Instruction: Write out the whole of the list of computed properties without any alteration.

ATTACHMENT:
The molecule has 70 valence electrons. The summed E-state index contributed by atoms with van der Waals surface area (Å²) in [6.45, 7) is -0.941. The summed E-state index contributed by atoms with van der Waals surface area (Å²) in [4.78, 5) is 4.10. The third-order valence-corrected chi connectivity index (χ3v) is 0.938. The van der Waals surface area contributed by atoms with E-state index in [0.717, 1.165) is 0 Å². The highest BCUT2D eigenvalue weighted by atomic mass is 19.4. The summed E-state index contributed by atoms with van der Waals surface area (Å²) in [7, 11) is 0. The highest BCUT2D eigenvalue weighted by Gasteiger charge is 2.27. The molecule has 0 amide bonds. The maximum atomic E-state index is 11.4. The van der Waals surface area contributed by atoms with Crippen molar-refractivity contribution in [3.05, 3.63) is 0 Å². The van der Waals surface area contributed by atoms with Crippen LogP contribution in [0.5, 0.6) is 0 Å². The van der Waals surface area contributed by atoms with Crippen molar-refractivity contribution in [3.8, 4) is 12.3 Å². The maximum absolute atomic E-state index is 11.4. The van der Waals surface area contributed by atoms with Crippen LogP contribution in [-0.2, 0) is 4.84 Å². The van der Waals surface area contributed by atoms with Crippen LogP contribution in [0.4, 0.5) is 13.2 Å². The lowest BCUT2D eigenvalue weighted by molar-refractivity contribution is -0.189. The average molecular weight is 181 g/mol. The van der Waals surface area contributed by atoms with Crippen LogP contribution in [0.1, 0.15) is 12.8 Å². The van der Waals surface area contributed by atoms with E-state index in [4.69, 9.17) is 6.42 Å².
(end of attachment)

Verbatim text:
The molecule has 70 valence electrons. The summed E-state index contributed by atoms with van der Waals surface area (Å²) in [6.45, 7) is -0.941. The summed E-state index contributed by atoms with van der Waals surface area (Å²) in [4.78, 5) is 4.10. The third-order valence-corrected chi connectivity index (χ3v) is 0.938. The van der Waals surface area contributed by atoms with E-state index in [0.717, 1.165) is 0 Å². The highest BCUT2D eigenvalue weighted by atomic mass is 19.4. The summed E-state index contributed by atoms with van der Waals surface area (Å²) in [7, 11) is 0. The highest BCUT2D eigenvalue weighted by Gasteiger charge is 2.27. The molecule has 0 amide bonds. The maximum atomic E-state index is 11.4. The van der Waals surface area contributed by atoms with Crippen molar-refractivity contribution in [3.05, 3.63) is 0 Å². The van der Waals surface area contributed by atoms with Crippen LogP contribution in [0.5, 0.6) is 0 Å². The van der Waals surface area contributed by atoms with Crippen molar-refractivity contribution in [3.8, 4) is 12.3 Å². The maximum absolute atomic E-state index is 11.4. The van der Waals surface area contributed by atoms with Crippen LogP contribution in [-0.2, 0) is 4.84 Å². The van der Waals surface area contributed by atoms with Crippen LogP contribution in [0.4, 0.5) is 13.2 Å². The lowest BCUT2D eigenvalue weighted by molar-refractivity contribution is -0.189. The average molecular weight is 181 g/mol. The van der Waals surface area contributed by atoms with Crippen LogP contribution in [0.1, 0.15) is 12.8 Å². The van der Waals surface area contributed by atoms with E-state index in [4.69, 9.17) is 6.42 Å².